14. Spoon the warm cumin-lime butter onto 4 warm plates.
15. Distribute the shrimp on top of that and drizzle the warm annatto oil on top of the shrimp for added flavor.
16. Scatter the smoked tomatoes around the shrimp and serve immediately.
Smokey oven-roasted tomatoes
Makes 3 cups
2 1/2 pounds ripe, in-season tomatoes, sliced in half and deseeded
1 tablespoon smoked pimentón
1/2 tablespoon kosher salt
1/2 tablespoon freshly ground black pepper
3 1/2 tablespoons extra-virgin olive oil, for drizzling
2 1/2 tablespoons sherry wine vinegar, for drizzling
1. Preheat the oven to 275 degrees. Line a sheet pan with parchment paper.
2. Arrange the tomato slices, cut side up, on the prepared pan.
3. In a small bowl, stir together the pimentón, salt and pepper.
4. Season the cut sides of the tomatoes evenly with the spice rub. '
5. Drizzle with the oil and vinegar and roast in the oven until the tomato skins begin to pull away from the tomatoes, 30 to 40 minutes. Remove the tomatoes from the oven and let cool.
6. When cool enough to handle, peel away the tomato skins and discard.
7. Smokey tomatoes can be chopped or blended, depending on how you intend to use them. Use immediately or transfer to several airtight containers or zip-tight plastic bags and refrigerate for up to two week or freeze up to three months
Serves 4 to 6
2 cups ketchup
2 cups pure olive oil
1 cup red wine vinegar
1/2 cup tarragon vinegar
1/2 cup extra-virgin olive oil
1 tablespoon kosher salt
1 tablespoon Dijon or Creole mustard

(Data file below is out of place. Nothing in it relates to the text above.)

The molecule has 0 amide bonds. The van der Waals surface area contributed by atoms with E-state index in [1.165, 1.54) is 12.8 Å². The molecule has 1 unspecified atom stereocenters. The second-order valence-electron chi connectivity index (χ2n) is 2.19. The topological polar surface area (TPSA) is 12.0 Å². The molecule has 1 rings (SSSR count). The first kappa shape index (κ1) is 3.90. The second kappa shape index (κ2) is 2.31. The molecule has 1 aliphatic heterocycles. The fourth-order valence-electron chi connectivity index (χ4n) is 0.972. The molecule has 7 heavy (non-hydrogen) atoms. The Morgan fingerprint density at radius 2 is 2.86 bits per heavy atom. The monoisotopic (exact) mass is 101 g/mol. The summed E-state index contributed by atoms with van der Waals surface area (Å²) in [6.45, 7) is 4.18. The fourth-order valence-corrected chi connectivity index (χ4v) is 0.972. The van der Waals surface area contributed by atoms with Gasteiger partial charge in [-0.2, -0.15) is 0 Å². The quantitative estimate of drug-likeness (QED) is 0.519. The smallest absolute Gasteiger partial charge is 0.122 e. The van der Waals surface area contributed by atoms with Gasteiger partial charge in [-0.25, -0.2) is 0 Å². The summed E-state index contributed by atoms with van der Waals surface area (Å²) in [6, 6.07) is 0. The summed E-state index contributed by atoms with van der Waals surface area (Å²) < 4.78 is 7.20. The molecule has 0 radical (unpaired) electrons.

1 tablespoon freshly ground black pepper
1/2 tablespoon paprika
1/2 sweet Vidalia onion, diced
6 hard-boiled eggs, chopped
1 teaspoon cayenne pepper
1 teaspoon crushed red pepper flakes
1 teaspoon hot paprika
1 teaspoon chile molido or pure red chile powder
1 1/2 teaspoons kosher salt
1/4 cup sugar
1 large egg white
1/4 cup sorghum (or maple) syrup
1 pound raw pecan halves
6 cups spinach leaves, washed and stems trimmed
1 cup fresh basil leaves
1/2 cup blue cheese, crumbled
1 cup croutons
1. Preheat the oven to 315 degrees.
2. Make the dressing: in a medium bowl, whisk together all of the dressing ingredients except the eggs. Fold in the eggs and set aside. You'll have more than enough for this salad so save some in the refrigerator for another day.
3. Make the spiced pecans: in a small bowl, whisk together all the dry ingredients for the spiced pecans in a bowl.
4. In a large bowl, whisk the egg white and maple syrup to loosen the egg white. Toss the pecans in the mixture. Add the dry ingredients and toss until all of the pecans are evenly coated.
5. Spread the pecans out on a sheet pan and roast them, stirring and turning intermittently, until toasted and somewhat dry, 20 to 25 minutes. Let cool for 1 to 2 hours, until they become crunchy.
6. Make the spinach salad: in a large bowl, toss the spinach leaves with the dressing, as desired. Toss with the spiced pecans, basil, blue cheese and croutons and serve.
Ingredient note: look for Maytag blue cheese out of Iowa or Asher Blue from sweet grass dairy in Thomasville, Georgia.
They are not salty and appeal to a broad range of tastes.